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'Bird's Nest' Ballads: Olympic National Anthems

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'Bird's Nest' Ballads: Olympic National Anthems

'Bird's Nest' Ballads: Olympic National Anthems

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(Soundbite of song, "The March of the Volunteers")

RENEE MONTAGNE, host:

This is the national anthem of China.

(Soundbite of song, "The March of the Volunteers")

MONTAGNE: You'll likely hear more of "March of the Volunteers" when the Olympics get under way tomorrow in Beijing. And you'll hear lots of other national anthems, as athletes mount the podium and accept the gold, silver and bronze.

What better time to ask MORNING EDITION music commentator Miles Hoffman for a primer on the form. Miles, welcome.

MILES HOFFMAN: Hi, Renee.

MONTAGNE: We're going to play some of these hymns, of course. But why don't we begin the conversation with the country that came up with the idea for a national song?

HOFFMAN: Right. This would be Great Britain. The earliest national anthem or national hymn that we know of is "God Save the King," which is sometimes "God Save the Queen." Nobody knows exactly who wrote it or when, but it was first used as a national anthem, Renee, in the 1740s, about 1745, when it would have been "God Save the King."

(Soundbite of song, "God Save the King")

MONTAGNE: Land of the pilgrims' pride.

HOFFMAN: Right, "My Country, 'Tis of Thee."

MONTAGNE: Am I the only one who would think that national anthems had been around a lot longer than, let's say, if we date it to the 1740s with "God Save the King?" That seems rather recent.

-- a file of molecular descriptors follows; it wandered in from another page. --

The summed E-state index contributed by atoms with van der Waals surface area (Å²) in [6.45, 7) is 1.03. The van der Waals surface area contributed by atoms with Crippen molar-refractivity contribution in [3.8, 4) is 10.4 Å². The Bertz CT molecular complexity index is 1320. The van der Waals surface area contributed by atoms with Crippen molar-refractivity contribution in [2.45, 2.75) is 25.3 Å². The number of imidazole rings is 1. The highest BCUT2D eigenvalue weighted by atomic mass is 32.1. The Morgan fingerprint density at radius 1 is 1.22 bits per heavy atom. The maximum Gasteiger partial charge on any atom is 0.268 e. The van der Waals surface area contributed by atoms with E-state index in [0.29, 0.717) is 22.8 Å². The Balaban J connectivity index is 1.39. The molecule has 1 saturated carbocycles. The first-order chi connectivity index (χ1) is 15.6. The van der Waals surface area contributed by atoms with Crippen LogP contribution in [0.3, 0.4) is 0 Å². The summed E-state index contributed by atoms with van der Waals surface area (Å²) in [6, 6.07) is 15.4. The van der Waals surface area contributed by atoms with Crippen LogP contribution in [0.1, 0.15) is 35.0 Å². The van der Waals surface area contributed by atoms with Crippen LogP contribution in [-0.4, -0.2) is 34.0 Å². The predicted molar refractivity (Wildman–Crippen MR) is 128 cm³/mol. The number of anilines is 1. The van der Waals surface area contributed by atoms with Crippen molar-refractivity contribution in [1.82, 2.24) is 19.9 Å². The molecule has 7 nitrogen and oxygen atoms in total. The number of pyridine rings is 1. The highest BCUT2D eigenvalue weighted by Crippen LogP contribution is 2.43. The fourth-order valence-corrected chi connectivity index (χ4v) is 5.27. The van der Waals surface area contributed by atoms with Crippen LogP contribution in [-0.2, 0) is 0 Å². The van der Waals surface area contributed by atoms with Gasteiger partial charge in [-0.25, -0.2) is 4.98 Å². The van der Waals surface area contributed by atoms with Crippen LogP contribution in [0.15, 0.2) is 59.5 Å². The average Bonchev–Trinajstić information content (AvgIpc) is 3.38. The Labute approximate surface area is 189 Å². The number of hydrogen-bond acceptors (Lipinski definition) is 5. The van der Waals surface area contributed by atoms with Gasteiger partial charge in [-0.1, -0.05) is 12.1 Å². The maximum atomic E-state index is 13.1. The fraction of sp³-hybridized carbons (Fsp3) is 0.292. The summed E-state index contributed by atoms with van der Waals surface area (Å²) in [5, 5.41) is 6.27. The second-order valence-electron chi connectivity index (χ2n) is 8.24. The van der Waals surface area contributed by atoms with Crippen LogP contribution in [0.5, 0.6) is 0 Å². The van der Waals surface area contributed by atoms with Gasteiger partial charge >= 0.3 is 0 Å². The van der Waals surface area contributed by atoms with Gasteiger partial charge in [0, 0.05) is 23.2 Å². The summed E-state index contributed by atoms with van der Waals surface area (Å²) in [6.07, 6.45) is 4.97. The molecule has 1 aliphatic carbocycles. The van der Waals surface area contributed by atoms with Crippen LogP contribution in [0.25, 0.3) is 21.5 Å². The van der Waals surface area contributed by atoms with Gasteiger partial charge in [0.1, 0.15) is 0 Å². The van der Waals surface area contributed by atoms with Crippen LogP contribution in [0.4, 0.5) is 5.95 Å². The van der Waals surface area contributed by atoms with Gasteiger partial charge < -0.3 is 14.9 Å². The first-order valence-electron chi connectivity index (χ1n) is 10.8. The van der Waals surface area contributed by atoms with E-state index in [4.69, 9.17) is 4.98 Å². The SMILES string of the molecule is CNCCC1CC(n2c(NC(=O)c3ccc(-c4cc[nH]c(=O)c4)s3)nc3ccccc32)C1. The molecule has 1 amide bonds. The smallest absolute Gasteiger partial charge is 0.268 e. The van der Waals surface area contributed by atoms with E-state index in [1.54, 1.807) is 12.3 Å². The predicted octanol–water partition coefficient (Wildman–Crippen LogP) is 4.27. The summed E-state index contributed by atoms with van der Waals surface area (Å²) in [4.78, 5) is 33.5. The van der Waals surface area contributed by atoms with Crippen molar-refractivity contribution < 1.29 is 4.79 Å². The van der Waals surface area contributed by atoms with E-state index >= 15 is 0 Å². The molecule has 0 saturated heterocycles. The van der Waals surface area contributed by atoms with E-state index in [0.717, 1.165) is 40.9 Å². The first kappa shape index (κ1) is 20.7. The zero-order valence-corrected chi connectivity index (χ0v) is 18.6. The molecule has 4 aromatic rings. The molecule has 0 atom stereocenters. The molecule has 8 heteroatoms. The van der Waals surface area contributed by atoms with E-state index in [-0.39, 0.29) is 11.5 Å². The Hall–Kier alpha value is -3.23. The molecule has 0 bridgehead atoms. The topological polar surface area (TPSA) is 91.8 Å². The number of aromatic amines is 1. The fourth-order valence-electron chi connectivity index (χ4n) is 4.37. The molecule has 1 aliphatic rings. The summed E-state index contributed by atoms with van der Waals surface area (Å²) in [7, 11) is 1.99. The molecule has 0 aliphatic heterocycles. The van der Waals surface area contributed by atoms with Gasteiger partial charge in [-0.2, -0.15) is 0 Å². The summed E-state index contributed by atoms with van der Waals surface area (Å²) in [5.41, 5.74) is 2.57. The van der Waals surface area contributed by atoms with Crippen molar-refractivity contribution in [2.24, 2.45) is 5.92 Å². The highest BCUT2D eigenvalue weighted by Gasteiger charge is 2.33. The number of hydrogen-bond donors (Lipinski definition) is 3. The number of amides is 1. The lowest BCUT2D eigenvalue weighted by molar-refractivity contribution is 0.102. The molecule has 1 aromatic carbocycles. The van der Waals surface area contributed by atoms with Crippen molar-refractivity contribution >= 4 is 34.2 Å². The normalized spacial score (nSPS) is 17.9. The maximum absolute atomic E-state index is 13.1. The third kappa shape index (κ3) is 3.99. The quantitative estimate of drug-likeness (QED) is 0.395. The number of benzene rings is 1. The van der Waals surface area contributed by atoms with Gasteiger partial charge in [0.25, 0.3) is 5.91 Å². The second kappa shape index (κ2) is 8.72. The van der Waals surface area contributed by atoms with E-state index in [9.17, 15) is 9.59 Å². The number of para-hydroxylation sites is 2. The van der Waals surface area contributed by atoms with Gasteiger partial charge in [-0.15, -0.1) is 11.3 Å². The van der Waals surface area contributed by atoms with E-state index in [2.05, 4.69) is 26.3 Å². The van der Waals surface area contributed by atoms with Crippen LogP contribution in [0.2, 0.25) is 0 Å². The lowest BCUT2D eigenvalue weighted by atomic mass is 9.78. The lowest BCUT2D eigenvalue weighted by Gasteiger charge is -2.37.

HOFFMAN: Well, the thing is, Renee, that people just didn't think they needed national anthems. First of all, there would have probably been more empires at the time than nations. We think of the nationalistic movement, or the movement of nationalism as something more associated with the 19th century. That's really when more national anthems got going.

MONTAGNE: That brings us back to the first piece of music we heard, which is "March of the Volunteers." Was that anthem written when the People's Republic of China came into being in 1949?

HOFFMAN: Well, it became the national anthem in '49, but it was actually written in about 1934. It was the theme song of a movie.

(Soundbite of song, "March of the Volunteers")

HOFFMAN: The name of the movie was "Sons and Daughters in a Time of Storm," and the composer was somebody named Tian Han. It became a very popular song, but it wasn't until 1949, when the People's Republic was established, that this became the national anthem of China. And then there was a hiatus because Tian Han was actually thrown in jail during the Cultural Revolution. So while he was in jail, it wasn't permitted to play "March of the Volunteers," his song. But in 1978, the national anthem was rehabilitated, I guess you might say, and it became, again, the national anthem of China.

MONTAGNE: Is this the only national anthem that you know of that came from a movie song?

HOFFMAN: Ooh, that's a good question. I don't know the answer to that question.

(Soundbite of song, "March of the Volunteers")

HOFFMAN: Now Renee, there are really two categories of national anthems. There's the hymn, which usually has to do with God save our country or save our ruler. And then there's the martial, bloody, combative national anthem, and the Chinese really falls more into that category.